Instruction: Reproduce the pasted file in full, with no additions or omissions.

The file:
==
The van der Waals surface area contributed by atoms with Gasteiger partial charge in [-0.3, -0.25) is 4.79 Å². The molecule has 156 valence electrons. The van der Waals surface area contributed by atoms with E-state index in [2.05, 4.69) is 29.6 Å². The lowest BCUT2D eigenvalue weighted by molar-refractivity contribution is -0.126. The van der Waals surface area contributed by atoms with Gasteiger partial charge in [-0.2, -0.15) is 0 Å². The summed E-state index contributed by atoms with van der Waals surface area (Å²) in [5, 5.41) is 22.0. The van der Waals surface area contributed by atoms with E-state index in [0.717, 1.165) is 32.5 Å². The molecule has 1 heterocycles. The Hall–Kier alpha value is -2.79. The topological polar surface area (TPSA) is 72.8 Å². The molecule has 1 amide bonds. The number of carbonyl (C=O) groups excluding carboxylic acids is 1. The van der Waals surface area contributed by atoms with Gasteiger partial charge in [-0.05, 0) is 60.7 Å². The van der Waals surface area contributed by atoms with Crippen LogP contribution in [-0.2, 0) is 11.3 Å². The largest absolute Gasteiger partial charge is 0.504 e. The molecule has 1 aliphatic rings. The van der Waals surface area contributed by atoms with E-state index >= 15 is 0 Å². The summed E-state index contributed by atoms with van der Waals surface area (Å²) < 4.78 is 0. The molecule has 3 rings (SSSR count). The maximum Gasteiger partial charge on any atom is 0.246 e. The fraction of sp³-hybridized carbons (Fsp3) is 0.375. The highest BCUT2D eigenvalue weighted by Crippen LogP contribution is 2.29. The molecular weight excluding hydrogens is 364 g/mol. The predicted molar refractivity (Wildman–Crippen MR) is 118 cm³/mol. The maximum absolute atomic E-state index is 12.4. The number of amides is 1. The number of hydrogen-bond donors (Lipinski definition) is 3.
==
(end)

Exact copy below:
The van der Waals surface area contributed by atoms with Gasteiger partial charge in [-0.3, -0.25) is 4.79 Å². The molecule has 156 valence electrons. The van der Waals surface area contributed by atoms with E-state index in [2.05, 4.69) is 29.6 Å². The lowest BCUT2D eigenvalue weighted by molar-refractivity contribution is -0.126. The van der Waals surface area contributed by atoms with Gasteiger partial charge in [-0.2, -0.15) is 0 Å². The summed E-state index contributed by atoms with van der Waals surface area (Å²) in [5, 5.41) is 22.0. The van der Waals surface area contributed by atoms with E-state index in [0.717, 1.165) is 32.5 Å². The molecule has 1 heterocycles. The Hall–Kier alpha value is -2.79. The topological polar surface area (TPSA) is 72.8 Å². The molecule has 1 amide bonds. The number of carbonyl (C=O) groups excluding carboxylic acids is 1. The van der Waals surface area contributed by atoms with Gasteiger partial charge in [-0.05, 0) is 60.7 Å². The van der Waals surface area contributed by atoms with Crippen LogP contribution in [-0.2, 0) is 11.3 Å². The largest absolute Gasteiger partial charge is 0.504 e. The molecule has 1 aliphatic rings. The van der Waals surface area contributed by atoms with E-state index >= 15 is 0 Å². The summed E-state index contributed by atoms with van der Waals surface area (Å²) < 4.78 is 0. The molecule has 3 rings (SSSR count). The maximum Gasteiger partial charge on any atom is 0.246 e. The fraction of sp³-hybridized carbons (Fsp3) is 0.375. The highest BCUT2D eigenvalue weighted by Crippen LogP contribution is 2.29. The molecular weight excluding hydrogens is 364 g/mol. The predicted molar refractivity (Wildman–Crippen MR) is 118 cm³/mol. The maximum absolute atomic E-state index is 12.4. The number of amides is 1. The number of hydrogen-bond donors (Lipinski definition) is 3.